Recent Court Decisions Suggest Increasing Liability for Online Business

April 18, 2008

The explosive growth of the Internet as a vehicle for communications and commerce has been nurtured in the United States, in part, by a 1996 federal law that restricts lawsuits against the operators of online services. Recent court decisions are now making the limits on the scope of that protection much more apparent. Businesses that operate online and the lawyers that support them should take note.

The Communications Decency Act of 1996 (the “CDA”) provides a shield of immunity to online service providers against liability for content posted by third parties. 47 U.S.C. §230. Specifically, the courts have held that Section 230(c)(1) of the CDA affords “provider[s] or user[s] of an interactive computer service” broad immunity from liability for information posted by third parties and if and when such providers/users are sued “as the publisher or speaker” of such information. This immunity, however, does not extend to information that the providers or users post themselves. Since 1996, this shield has remained in place — sometimes dented, but always intact.

Over the last two years, however, the courts have started to chip at the foundations of this once seemingly impregnable wall. In particular, questions have arisen about how extensively a service provider may edit or otherwise solicit content on its site without being considered a content provider. As Section 230 provides, a service provider’s immunity disappears once it becomes an “information content provider.” Section 230 defines an “information content provider” as “any person or entity that is responsible, in whole or in part, for the creation or development of information provided through the Internet.” CDA at Section 230(f)(3) (emphasis added).

Within this framework, courts have begun to reduce the scope of this immunity by seeking to expand the reach of Section 230(f)(3), thereby indicating that the immunity once taken for granted by service providers might not be available to providers that extensively edit, categorize or solicit content from others. As a result, courts have been focusing on Section 230(f)(3) and the service providers’ actions in creating or developing the content giving rise to these cases.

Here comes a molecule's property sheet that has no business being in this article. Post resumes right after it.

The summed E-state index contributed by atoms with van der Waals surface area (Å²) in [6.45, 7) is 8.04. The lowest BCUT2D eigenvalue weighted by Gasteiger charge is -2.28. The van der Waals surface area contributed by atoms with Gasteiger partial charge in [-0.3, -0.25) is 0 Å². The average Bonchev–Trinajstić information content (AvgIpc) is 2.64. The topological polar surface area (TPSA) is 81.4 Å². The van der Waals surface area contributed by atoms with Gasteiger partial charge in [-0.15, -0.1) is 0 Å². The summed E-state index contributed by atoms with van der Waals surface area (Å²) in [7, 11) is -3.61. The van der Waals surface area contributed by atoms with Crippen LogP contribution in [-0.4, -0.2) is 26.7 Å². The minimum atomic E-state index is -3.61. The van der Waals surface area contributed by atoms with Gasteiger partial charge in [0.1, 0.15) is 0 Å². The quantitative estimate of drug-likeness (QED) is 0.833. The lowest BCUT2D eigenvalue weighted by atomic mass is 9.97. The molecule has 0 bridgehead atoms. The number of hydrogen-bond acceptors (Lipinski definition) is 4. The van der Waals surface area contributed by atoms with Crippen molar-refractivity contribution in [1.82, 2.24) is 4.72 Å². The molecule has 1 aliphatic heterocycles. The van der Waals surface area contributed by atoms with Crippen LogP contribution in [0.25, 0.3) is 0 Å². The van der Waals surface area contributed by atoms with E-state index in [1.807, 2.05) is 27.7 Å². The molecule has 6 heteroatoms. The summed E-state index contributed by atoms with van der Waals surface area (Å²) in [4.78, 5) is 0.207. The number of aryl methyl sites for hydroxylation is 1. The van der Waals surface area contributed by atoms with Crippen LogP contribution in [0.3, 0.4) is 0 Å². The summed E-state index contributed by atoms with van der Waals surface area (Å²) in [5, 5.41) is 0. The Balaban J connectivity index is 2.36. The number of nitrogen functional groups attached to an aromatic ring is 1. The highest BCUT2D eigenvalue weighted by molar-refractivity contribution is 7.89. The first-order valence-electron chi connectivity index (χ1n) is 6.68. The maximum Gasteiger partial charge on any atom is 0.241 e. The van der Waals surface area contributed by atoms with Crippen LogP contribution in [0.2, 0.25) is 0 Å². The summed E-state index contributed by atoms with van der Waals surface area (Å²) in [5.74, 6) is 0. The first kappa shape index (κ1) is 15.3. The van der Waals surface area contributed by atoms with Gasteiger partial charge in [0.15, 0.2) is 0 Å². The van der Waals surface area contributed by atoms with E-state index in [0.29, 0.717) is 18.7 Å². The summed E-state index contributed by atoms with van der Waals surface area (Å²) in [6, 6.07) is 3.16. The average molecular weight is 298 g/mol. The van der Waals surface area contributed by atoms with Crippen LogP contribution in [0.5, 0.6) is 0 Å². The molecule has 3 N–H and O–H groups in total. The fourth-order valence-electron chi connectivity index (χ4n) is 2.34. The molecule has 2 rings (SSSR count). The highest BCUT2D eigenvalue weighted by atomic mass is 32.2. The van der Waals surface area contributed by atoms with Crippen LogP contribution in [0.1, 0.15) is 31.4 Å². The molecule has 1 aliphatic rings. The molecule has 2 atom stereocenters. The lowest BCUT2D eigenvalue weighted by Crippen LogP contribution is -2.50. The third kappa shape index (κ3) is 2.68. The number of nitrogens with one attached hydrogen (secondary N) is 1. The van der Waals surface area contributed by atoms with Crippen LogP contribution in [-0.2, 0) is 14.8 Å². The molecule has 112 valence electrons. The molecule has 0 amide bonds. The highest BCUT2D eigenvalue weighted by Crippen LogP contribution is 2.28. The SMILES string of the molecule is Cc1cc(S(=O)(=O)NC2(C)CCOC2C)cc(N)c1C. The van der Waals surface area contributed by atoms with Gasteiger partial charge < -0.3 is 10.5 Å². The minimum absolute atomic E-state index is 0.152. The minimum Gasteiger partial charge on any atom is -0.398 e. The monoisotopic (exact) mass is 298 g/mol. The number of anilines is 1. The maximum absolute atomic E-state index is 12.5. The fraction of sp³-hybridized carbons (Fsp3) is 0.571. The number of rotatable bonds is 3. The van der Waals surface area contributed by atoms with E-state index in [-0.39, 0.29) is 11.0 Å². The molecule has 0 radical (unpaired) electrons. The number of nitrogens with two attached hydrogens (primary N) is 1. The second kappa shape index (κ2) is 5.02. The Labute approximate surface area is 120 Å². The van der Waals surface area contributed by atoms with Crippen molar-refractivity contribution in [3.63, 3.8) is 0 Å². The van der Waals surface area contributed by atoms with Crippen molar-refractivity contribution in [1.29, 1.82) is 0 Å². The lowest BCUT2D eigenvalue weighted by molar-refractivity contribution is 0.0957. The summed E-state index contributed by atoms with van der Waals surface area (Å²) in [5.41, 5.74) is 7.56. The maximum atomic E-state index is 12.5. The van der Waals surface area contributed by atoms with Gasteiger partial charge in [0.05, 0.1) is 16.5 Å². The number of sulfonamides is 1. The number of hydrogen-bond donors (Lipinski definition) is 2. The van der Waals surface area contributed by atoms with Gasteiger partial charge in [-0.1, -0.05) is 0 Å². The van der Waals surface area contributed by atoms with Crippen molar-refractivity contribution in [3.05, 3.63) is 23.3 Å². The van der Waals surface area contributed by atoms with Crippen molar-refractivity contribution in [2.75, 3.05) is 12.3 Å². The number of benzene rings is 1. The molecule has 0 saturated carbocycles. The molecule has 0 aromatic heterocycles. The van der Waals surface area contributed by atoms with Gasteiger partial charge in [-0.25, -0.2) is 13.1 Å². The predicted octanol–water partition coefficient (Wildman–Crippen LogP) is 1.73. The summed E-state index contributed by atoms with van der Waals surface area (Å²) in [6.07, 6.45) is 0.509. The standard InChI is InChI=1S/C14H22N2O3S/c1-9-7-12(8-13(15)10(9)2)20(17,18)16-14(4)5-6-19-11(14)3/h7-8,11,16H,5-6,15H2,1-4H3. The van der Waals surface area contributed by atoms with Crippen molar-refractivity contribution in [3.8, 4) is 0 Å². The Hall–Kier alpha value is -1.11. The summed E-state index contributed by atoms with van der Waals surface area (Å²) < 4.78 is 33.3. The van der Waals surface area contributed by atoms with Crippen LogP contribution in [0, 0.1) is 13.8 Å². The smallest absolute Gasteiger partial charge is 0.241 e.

These cases, as discussed below, suggest that the risk of liability for such service providers is increasing. Leading this development is the Ninth Circuit’s recent decision in Fair Housing Council of San Fernando Valley v., LLC, __ F.3d __ (2008). In this case, the Ninth Circuit reversed en banc by an 8-3 vote a district court’s granting of blanket Section 230 immunity to the defendant service provider. The Court held that the defendant — a site that provided an information clearinghouse for prospective roommates around the United States — did not merit Section 230 immunity for those parts of its site where it had materially edited the information provided by its users, thereby rendering it an “information content provider” rather than a mere “provider or user of an interactive computer service.” Notwithstanding a very robust dissent that favored blanket immunity under Section 230, the Court determined that the defendant was an “information content provider” because it (i) prepared a questionnaire for its members to complete using answer choices also prepared by the defendant, and (ii) designed its site’s search functionality using “non-neutral” terms. The Ninth Circuit then remanded the case back to the trial court to consider the plaintiff’s case on the merits as to the non-immune portions of its site.